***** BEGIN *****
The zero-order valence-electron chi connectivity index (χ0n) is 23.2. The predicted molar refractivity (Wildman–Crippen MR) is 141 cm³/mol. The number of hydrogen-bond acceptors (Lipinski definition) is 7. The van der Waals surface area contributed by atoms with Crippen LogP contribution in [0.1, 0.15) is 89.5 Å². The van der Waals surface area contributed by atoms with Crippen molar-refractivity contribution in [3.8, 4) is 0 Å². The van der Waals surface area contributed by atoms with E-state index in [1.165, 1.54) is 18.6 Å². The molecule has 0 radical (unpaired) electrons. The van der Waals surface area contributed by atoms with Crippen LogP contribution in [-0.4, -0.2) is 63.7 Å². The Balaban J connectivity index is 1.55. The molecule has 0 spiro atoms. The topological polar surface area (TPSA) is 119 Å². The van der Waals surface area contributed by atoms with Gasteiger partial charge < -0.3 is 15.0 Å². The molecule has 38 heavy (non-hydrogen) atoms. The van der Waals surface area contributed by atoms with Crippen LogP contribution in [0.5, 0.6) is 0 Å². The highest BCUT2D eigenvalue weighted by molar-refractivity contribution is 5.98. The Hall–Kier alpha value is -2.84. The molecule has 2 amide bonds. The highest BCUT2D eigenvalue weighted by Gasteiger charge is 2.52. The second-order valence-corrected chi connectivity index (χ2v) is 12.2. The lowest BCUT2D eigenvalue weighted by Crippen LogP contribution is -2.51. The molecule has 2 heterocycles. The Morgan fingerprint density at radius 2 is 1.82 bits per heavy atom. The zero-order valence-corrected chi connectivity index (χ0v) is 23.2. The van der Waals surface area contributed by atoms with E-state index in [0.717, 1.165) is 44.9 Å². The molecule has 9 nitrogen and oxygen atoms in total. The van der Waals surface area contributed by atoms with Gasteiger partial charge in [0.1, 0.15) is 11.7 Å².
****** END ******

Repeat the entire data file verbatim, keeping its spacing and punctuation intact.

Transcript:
The zero-order valence-electron chi connectivity index (χ0n) is 23.2. The predicted molar refractivity (Wildman–Crippen MR) is 141 cm³/mol. The number of hydrogen-bond acceptors (Lipinski definition) is 7. The van der Waals surface area contributed by atoms with Crippen LogP contribution in [0.1, 0.15) is 89.5 Å². The van der Waals surface area contributed by atoms with Crippen molar-refractivity contribution in [3.8, 4) is 0 Å². The van der Waals surface area contributed by atoms with E-state index in [1.165, 1.54) is 18.6 Å². The molecule has 0 radical (unpaired) electrons. The van der Waals surface area contributed by atoms with Crippen LogP contribution in [-0.4, -0.2) is 63.7 Å². The Balaban J connectivity index is 1.55. The molecule has 0 spiro atoms. The topological polar surface area (TPSA) is 119 Å². The van der Waals surface area contributed by atoms with Gasteiger partial charge < -0.3 is 15.0 Å². The molecule has 38 heavy (non-hydrogen) atoms. The van der Waals surface area contributed by atoms with Crippen LogP contribution in [0.5, 0.6) is 0 Å². The highest BCUT2D eigenvalue weighted by molar-refractivity contribution is 5.98. The Hall–Kier alpha value is -2.84. The molecule has 2 amide bonds. The highest BCUT2D eigenvalue weighted by Gasteiger charge is 2.52. The second-order valence-corrected chi connectivity index (χ2v) is 12.2. The lowest BCUT2D eigenvalue weighted by Crippen LogP contribution is -2.51. The molecule has 2 heterocycles. The Morgan fingerprint density at radius 2 is 1.82 bits per heavy atom. The zero-order valence-corrected chi connectivity index (χ0v) is 23.2. The van der Waals surface area contributed by atoms with E-state index in [0.717, 1.165) is 44.9 Å². The molecule has 9 nitrogen and oxygen atoms in total. The van der Waals surface area contributed by atoms with Gasteiger partial charge in [0.1, 0.15) is 11.7 Å².